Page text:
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Top Questions About Cherry Trees

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Questions About Cherry Trees

  • Answered by
    Heather on
    December 1, 2010
    Certified Expert
    A.

    I personally do not think topping trees is such a great idea. It can cause some serious health and aesthetic issues for a tree down the road and it does not really keep them small. What they lose in the ability to grow UP, they gain in the ability to grow OUT.

    If your tree is not full, I would instead do some judicious pruning of the leggier branches. This will help fill the tree out some.

    And yes, I would wait until summer to do so. Pruning now can bring the tree out of dormancy, which means it will have a harder time surviving over the winter.

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  • Answered by
    Heather on
    January 1, 2011
    Certified Expert
    A.

    Even if it is not too cold, I would not recommend fully planting them until spring. The benefit in spring is the warm weather causes the tree to establish rapidly and the water from the rain provides support for the rapid growth. This also helps it deal with the shock of transplanting better. You would not have these advantages now. You are better off heeling the plant in, in a sheltered location, then planting it out properly in spring. Here is more information on heeling in: https://www.gardeningknowhow.com/garden-how-to/info/heeling-in-plants.htm

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  • Answered by
    Heather on
    January 6, 2011
    Certified Expert
    A.

    The painting advice on cherry trees is outdated. Research has found it actually does more harm than good. The best thing to do is to leave the wound to heal naturally. There may be some bleeding, but this will help the tree self-seal and help avoid disease.

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  • Answered by
    Heather on
    April 11, 2011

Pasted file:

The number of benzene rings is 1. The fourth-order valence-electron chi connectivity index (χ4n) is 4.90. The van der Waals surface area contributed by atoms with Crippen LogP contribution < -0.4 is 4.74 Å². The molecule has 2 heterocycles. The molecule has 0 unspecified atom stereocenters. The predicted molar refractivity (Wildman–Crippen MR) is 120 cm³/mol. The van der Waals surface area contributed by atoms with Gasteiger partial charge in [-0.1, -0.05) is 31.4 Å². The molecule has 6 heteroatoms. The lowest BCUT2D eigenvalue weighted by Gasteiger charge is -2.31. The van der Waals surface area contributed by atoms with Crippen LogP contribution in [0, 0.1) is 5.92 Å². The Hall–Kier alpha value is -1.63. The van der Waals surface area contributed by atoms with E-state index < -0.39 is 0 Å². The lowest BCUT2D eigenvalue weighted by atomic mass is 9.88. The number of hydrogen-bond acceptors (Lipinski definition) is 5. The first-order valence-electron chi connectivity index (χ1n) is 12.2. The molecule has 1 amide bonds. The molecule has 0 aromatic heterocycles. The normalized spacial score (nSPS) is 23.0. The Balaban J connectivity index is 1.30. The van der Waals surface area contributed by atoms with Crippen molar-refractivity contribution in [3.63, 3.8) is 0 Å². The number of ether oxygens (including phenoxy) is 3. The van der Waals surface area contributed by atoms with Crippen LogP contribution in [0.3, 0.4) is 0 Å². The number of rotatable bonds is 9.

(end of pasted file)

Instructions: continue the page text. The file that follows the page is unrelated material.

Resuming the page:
Certified Expert
    A.

    Many smaller fruit trees are relatively short lived. They only live a few decades and then will die of old age. It is very likely this is the case with your tree. It may have been hastened along by a fungus or a pest that attacked the elderly and weakened tree. If any part of it is still alive, I would recommend having a tree specialist come and look at it, but as I said, it is rather old for that variety of tree and there may not be much they can do for it.

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  • Answered by
    Nikki on
    April 20, 2011
    Certified Expert
    A.

    Perhaps this article will help explain soilless mix in more detail: https://www.gardeningknowhow.com/garden-how-to/soil-fertilizers/soilless-growing-mediums.htm

    Japanese cherry needs well-draining, fertile soil that is slightly acidic and should be kept consistently moist, especially if growing in a container. These articles should also help: https://www.gardeningknowhow.com/special/containers/how-to-grow-container-trees.htm
    https://www.gardeningknowhow.com/garden-how-to/soil-fertilizers/raise-acid-level-soil.htm

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  • Answered by
    Nikki on
    April 22, 2011
    Certified Expert
    A.

    Do you see pollinators around the cherry blossoms? Cherries bloom rather early and it may be possible that poor weather is keeping pollinators from your garden that early. Take a look at attracting more pollinators as you will need all you can get that early.

    Also, almost all of the plants you listed were not fruit bearing. The exception was blackberry. How is the blackberry production? If it is low too, I would look to a phosphorus deficiency. This can cause problems with plants that produce fruit.

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  • Answered by
    Nikki on
    April 23, 2011
    Certified Expert
    A.

    The methods in this article will help with protecting your plants:
    https://www.gardeningknowhow.com/edible/fruits/fegen/protect-fruit-tree-birds.htm

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